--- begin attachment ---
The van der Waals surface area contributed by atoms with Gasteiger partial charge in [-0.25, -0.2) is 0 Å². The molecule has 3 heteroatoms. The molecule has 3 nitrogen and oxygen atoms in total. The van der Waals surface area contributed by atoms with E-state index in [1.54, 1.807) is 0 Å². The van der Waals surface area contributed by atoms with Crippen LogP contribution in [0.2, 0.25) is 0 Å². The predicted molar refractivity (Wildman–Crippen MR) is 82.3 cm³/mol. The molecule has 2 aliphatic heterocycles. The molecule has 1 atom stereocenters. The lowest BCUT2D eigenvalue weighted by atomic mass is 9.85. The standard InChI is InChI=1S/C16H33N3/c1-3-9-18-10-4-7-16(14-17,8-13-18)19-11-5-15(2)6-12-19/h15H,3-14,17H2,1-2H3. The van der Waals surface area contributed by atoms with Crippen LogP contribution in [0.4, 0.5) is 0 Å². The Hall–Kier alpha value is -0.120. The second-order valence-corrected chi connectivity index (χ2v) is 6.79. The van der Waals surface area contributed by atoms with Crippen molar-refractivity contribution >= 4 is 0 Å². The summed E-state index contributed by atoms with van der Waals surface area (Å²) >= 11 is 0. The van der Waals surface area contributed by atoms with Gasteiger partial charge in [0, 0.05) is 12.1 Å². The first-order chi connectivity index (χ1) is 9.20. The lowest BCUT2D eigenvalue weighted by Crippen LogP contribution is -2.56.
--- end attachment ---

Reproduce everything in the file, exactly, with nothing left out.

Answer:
The van der Waals surface area contributed by atoms with Gasteiger partial charge in [-0.25, -0.2) is 0 Å². The molecule has 3 heteroatoms. The molecule has 3 nitrogen and oxygen atoms in total. The van der Waals surface area contributed by atoms with E-state index in [1.54, 1.807) is 0 Å². The van der Waals surface area contributed by atoms with Crippen LogP contribution in [0.2, 0.25) is 0 Å². The predicted molar refractivity (Wildman–Crippen MR) is 82.3 cm³/mol. The molecule has 2 aliphatic heterocycles. The molecule has 1 atom stereocenters. The lowest BCUT2D eigenvalue weighted by atomic mass is 9.85. The standard InChI is InChI=1S/C16H33N3/c1-3-9-18-10-4-7-16(14-17,8-13-18)19-11-5-15(2)6-12-19/h15H,3-14,17H2,1-2H3. The van der Waals surface area contributed by atoms with Crippen LogP contribution in [0.4, 0.5) is 0 Å². The Hall–Kier alpha value is -0.120. The second-order valence-corrected chi connectivity index (χ2v) is 6.79. The van der Waals surface area contributed by atoms with Crippen molar-refractivity contribution >= 4 is 0 Å². The summed E-state index contributed by atoms with van der Waals surface area (Å²) >= 11 is 0. The van der Waals surface area contributed by atoms with Gasteiger partial charge in [0, 0.05) is 12.1 Å². The first-order chi connectivity index (χ1) is 9.20. The lowest BCUT2D eigenvalue weighted by Crippen LogP contribution is -2.56.